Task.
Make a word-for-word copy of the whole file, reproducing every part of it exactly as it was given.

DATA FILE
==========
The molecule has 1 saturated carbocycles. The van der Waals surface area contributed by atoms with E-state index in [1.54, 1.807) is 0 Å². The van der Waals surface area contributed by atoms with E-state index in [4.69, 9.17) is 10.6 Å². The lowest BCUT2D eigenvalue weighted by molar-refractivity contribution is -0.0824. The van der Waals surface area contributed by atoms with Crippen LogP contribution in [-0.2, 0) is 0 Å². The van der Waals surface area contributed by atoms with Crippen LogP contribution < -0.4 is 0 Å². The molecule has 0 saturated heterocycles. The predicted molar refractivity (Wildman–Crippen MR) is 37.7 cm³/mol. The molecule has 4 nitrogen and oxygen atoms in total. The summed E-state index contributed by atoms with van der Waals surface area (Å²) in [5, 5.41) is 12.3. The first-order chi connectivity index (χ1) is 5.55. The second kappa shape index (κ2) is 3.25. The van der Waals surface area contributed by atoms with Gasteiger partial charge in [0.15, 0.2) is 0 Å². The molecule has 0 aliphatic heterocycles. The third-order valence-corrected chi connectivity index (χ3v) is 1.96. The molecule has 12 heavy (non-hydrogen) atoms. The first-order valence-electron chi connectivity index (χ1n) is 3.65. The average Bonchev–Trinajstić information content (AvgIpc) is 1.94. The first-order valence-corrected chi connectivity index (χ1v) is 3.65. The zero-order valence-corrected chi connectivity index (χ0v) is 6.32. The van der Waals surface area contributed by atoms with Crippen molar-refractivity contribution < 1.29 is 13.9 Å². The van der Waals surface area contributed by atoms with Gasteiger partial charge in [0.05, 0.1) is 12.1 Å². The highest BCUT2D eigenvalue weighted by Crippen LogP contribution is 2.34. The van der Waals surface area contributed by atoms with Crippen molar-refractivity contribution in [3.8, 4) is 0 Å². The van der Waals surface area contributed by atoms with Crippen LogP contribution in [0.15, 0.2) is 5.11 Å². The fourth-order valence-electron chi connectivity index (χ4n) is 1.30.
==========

The molecule has 1 saturated carbocycles. The van der Waals surface area contributed by atoms with E-state index in [1.54, 1.807) is 0 Å². The van der Waals surface area contributed by atoms with E-state index in [4.69, 9.17) is 10.6 Å². The lowest BCUT2D eigenvalue weighted by molar-refractivity contribution is -0.0824. The van der Waals surface area contributed by atoms with Crippen LogP contribution in [-0.2, 0) is 0 Å². The van der Waals surface area contributed by atoms with Crippen LogP contribution < -0.4 is 0 Å². The molecule has 0 saturated heterocycles. The predicted molar refractivity (Wildman–Crippen MR) is 37.7 cm³/mol. The molecule has 4 nitrogen and oxygen atoms in total. The summed E-state index contributed by atoms with van der Waals surface area (Å²) in [5, 5.41) is 12.3. The first-order chi connectivity index (χ1) is 5.55. The second kappa shape index (κ2) is 3.25. The van der Waals surface area contributed by atoms with Gasteiger partial charge in [0.15, 0.2) is 0 Å². The molecule has 0 aliphatic heterocycles. The third-order valence-corrected chi connectivity index (χ3v) is 1.96. The molecule has 12 heavy (non-hydrogen) atoms. The first-order valence-electron chi connectivity index (χ1n) is 3.65. The average Bonchev–Trinajstić information content (AvgIpc) is 1.94. The first-order valence-corrected chi connectivity index (χ1v) is 3.65. The zero-order valence-corrected chi connectivity index (χ0v) is 6.32. The van der Waals surface area contributed by atoms with Crippen molar-refractivity contribution < 1.29 is 13.9 Å². The van der Waals surface area contributed by atoms with Gasteiger partial charge in [0.05, 0.1) is 12.1 Å². The highest BCUT2D eigenvalue weighted by Crippen LogP contribution is 2.34. The van der Waals surface area contributed by atoms with Crippen molar-refractivity contribution in [3.8, 4) is 0 Å². The van der Waals surface area contributed by atoms with Crippen LogP contribution in [0.15, 0.2) is 5.11 Å². The fourth-order valence-electron chi connectivity index (χ4n) is 1.30.